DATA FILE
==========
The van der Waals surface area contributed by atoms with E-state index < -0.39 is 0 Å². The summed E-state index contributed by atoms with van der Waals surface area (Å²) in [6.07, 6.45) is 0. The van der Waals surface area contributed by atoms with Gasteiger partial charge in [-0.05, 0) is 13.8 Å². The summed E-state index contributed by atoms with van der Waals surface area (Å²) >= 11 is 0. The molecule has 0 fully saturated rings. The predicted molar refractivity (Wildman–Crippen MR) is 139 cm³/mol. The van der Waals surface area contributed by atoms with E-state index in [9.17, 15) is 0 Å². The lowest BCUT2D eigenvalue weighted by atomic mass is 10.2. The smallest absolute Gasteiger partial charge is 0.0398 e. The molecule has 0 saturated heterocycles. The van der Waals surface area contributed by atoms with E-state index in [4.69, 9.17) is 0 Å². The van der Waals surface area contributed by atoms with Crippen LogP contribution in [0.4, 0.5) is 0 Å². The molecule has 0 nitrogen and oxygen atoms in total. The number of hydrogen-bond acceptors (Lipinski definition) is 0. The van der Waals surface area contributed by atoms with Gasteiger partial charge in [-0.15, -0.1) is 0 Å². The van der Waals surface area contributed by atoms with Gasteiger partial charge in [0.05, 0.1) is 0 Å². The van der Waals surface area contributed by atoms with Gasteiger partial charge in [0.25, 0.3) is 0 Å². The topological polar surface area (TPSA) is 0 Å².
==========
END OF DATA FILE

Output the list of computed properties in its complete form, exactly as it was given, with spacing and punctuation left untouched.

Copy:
The van der Waals surface area contributed by atoms with E-state index < -0.39 is 0 Å². The summed E-state index contributed by atoms with van der Waals surface area (Å²) in [6.07, 6.45) is 0. The van der Waals surface area contributed by atoms with Gasteiger partial charge in [-0.05, 0) is 13.8 Å². The summed E-state index contributed by atoms with van der Waals surface area (Å²) >= 11 is 0. The molecule has 0 fully saturated rings. The predicted molar refractivity (Wildman–Crippen MR) is 139 cm³/mol. The van der Waals surface area contributed by atoms with E-state index in [9.17, 15) is 0 Å². The lowest BCUT2D eigenvalue weighted by atomic mass is 10.2. The smallest absolute Gasteiger partial charge is 0.0398 e. The molecule has 0 saturated heterocycles. The van der Waals surface area contributed by atoms with E-state index in [4.69, 9.17) is 0 Å². The van der Waals surface area contributed by atoms with Crippen LogP contribution in [0.4, 0.5) is 0 Å². The molecule has 0 nitrogen and oxygen atoms in total. The number of hydrogen-bond acceptors (Lipinski definition) is 0. The van der Waals surface area contributed by atoms with Gasteiger partial charge in [-0.15, -0.1) is 0 Å². The van der Waals surface area contributed by atoms with Gasteiger partial charge in [0.05, 0.1) is 0 Å². The van der Waals surface area contributed by atoms with Gasteiger partial charge in [0.25, 0.3) is 0 Å². The topological polar surface area (TPSA) is 0 Å².